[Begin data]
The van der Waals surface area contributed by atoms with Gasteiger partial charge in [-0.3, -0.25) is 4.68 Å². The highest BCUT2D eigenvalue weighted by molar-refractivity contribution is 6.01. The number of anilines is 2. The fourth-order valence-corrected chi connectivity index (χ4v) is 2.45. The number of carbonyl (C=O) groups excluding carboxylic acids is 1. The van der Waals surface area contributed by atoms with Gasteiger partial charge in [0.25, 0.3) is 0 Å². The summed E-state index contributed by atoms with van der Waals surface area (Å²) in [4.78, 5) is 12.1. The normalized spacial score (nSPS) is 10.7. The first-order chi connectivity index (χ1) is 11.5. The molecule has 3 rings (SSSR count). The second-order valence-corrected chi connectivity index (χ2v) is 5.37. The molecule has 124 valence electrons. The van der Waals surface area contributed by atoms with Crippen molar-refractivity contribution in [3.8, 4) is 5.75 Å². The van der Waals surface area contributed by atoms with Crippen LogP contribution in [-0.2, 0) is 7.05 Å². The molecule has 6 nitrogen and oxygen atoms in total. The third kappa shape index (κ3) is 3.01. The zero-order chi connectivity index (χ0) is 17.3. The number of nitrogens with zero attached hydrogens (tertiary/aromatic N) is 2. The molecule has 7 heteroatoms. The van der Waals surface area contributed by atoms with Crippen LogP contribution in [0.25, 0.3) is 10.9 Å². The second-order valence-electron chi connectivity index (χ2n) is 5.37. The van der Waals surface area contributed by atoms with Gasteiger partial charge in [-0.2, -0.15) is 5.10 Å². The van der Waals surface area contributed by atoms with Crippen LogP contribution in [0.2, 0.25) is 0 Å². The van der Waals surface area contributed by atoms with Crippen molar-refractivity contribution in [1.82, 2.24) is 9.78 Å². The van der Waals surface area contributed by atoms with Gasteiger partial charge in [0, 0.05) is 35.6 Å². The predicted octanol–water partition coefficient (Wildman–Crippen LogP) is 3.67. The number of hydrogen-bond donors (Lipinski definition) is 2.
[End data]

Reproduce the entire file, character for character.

The van der Waals surface area contributed by atoms with Gasteiger partial charge in [-0.3, -0.25) is 4.68 Å². The highest BCUT2D eigenvalue weighted by molar-refractivity contribution is 6.01. The number of anilines is 2. The fourth-order valence-corrected chi connectivity index (χ4v) is 2.45. The number of carbonyl (C=O) groups excluding carboxylic acids is 1. The van der Waals surface area contributed by atoms with Gasteiger partial charge in [0.25, 0.3) is 0 Å². The summed E-state index contributed by atoms with van der Waals surface area (Å²) in [4.78, 5) is 12.1. The normalized spacial score (nSPS) is 10.7. The first-order chi connectivity index (χ1) is 11.5. The molecule has 3 rings (SSSR count). The second-order valence-corrected chi connectivity index (χ2v) is 5.37. The molecule has 124 valence electrons. The van der Waals surface area contributed by atoms with Crippen molar-refractivity contribution in [3.8, 4) is 5.75 Å². The van der Waals surface area contributed by atoms with Crippen LogP contribution in [-0.2, 0) is 7.05 Å². The molecule has 6 nitrogen and oxygen atoms in total. The third kappa shape index (κ3) is 3.01. The zero-order chi connectivity index (χ0) is 17.3. The number of nitrogens with zero attached hydrogens (tertiary/aromatic N) is 2. The molecule has 7 heteroatoms. The van der Waals surface area contributed by atoms with Crippen LogP contribution in [0.25, 0.3) is 10.9 Å². The second-order valence-electron chi connectivity index (χ2n) is 5.37. The van der Waals surface area contributed by atoms with Gasteiger partial charge in [-0.2, -0.15) is 5.10 Å². The van der Waals surface area contributed by atoms with Crippen LogP contribution in [0.2, 0.25) is 0 Å². The van der Waals surface area contributed by atoms with Crippen molar-refractivity contribution in [1.82, 2.24) is 9.78 Å². The van der Waals surface area contributed by atoms with Gasteiger partial charge in [0, 0.05) is 35.6 Å². The predicted octanol–water partition coefficient (Wildman–Crippen LogP) is 3.67. The number of hydrogen-bond donors (Lipinski definition) is 2.